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Investors' guide to stormy market: Find havens

Fund managers who have made money this year point to longer-term bonds and a careful selection of stocks.

By Jesse EmspakContributor to The Christian Science Monitor / September 19, 2008

New York

The bear market left many investors mauled, but there are some places to wait out the attack without leaving the market entirely.

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That's the view of portfolio managers who have guided their mutual funds to profits so far this year, despite the deep slump in stock markets. The common threads among these top-performing funds? A move to bonds and a willingness to look at companies on their merits.

Bonds are the traditional haven in bad markets. Most of the time, their prices rise when stocks fall, as investors seek guaranteed payments over the risk that stocks will fall further.

The big winner in bear markets is usually debt issued by the US Treasury, and this one was no exception. Yields on the 10-year Treasury note, a common benchmark, fell to 3.43 percent and a price of $104.76 on Wednesday. Bond yields and prices move in opposite directions. The yields on shorter-term Treasuries also fell, the two-year note down to 1.78 percent. Yields on the three-month Treasury bill fell to a 54-year low of 0.23 percent before settling at 0.7 percent.

These yield declines have helped bond funds, said Zane Brown, fixed-income strategist at Lord, Abbett & Co., a money-management firm in Jersey City, N.J.

The T. Rowe Price US Treasury Long-Term Fund rose 4.27 percent over the last month and 8.06 percent year-to-date, putting it in the top 10 bond funds for both periods, according to Morningstar.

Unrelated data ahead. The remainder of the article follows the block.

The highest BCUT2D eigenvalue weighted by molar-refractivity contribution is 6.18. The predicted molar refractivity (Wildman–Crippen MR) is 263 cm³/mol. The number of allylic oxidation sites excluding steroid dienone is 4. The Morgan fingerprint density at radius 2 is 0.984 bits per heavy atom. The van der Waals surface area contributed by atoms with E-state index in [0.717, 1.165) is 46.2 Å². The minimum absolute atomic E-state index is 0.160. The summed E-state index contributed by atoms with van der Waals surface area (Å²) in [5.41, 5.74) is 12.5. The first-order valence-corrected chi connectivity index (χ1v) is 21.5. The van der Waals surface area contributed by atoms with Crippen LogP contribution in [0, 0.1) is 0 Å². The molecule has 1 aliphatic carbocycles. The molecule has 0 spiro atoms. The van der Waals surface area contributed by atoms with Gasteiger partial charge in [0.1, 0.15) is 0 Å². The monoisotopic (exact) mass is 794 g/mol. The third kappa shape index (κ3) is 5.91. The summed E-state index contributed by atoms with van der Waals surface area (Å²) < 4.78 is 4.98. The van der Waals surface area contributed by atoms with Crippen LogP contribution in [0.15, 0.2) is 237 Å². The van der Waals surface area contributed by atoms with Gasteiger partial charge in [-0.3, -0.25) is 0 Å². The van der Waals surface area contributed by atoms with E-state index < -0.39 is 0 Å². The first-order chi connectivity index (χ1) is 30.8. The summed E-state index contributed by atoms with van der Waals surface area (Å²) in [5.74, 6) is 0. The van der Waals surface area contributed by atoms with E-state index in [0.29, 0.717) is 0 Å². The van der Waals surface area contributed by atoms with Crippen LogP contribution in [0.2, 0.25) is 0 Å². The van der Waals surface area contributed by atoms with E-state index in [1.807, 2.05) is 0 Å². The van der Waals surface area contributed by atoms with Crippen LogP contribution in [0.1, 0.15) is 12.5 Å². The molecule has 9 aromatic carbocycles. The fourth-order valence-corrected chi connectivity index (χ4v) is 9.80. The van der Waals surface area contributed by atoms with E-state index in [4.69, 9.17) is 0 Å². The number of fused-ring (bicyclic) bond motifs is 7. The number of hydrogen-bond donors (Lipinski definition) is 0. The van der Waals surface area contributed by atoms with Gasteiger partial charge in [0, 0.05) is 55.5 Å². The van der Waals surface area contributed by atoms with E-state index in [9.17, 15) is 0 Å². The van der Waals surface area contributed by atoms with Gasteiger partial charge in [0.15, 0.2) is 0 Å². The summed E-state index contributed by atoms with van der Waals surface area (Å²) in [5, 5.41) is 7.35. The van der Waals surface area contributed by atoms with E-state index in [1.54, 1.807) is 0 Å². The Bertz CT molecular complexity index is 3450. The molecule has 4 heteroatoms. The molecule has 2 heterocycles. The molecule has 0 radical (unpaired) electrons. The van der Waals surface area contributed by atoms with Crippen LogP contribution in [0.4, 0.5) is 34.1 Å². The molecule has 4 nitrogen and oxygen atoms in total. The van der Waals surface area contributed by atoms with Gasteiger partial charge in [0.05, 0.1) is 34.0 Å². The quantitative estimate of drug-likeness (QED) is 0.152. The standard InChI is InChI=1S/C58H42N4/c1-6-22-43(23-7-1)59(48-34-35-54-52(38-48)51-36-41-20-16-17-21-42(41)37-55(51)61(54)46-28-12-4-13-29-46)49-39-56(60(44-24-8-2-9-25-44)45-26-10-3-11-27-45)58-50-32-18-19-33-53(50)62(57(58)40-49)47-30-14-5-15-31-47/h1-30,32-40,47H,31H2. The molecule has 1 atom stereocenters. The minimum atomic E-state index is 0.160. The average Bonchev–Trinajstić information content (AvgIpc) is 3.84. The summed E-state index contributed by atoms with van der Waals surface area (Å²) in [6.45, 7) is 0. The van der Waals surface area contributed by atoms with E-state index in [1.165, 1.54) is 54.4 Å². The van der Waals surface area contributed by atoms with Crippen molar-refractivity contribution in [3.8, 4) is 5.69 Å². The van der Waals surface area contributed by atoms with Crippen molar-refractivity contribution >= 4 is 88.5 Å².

Meanwhile, the Standard & Poor's 500 closed at 1156.39 Wednesday, down 21 percent so far this year. Over the last month the index has fallen 11.5 percent. Mr. Brown noted that with bonds, you get paid to wait out the turmoil in the markets. Earlier in the year, inflation was a worry for bond buyers – as inflation rises the value of a bond goes down, since the payout is fixed. That's changed as the price of oil and other commodities has fallen. Another factor is unemployment, which is 6.1 percent. That keeps wages in check, further crimping inflation.

With a lower-inflation environment looming, Brown said longer-term municipal bond funds are also a good place to look. He noted that usually the yields on muni bonds are about 85 percent of Treasury bonds. But in the last several months, yields on munis have gone to 100 percent of Treasuries with similar durations.

Usually that signals that munis are out of favor because local governments have credit problems. But so far this time, most municipalities and states haven't had their credit ratings lowered.

And while the crisis in the housing market is a big problem for those trying to sell their homes, it's less of a problem for local tax bases because houses are usually assessed below their market value. That gives local tax collectors some breathing room, Brown said.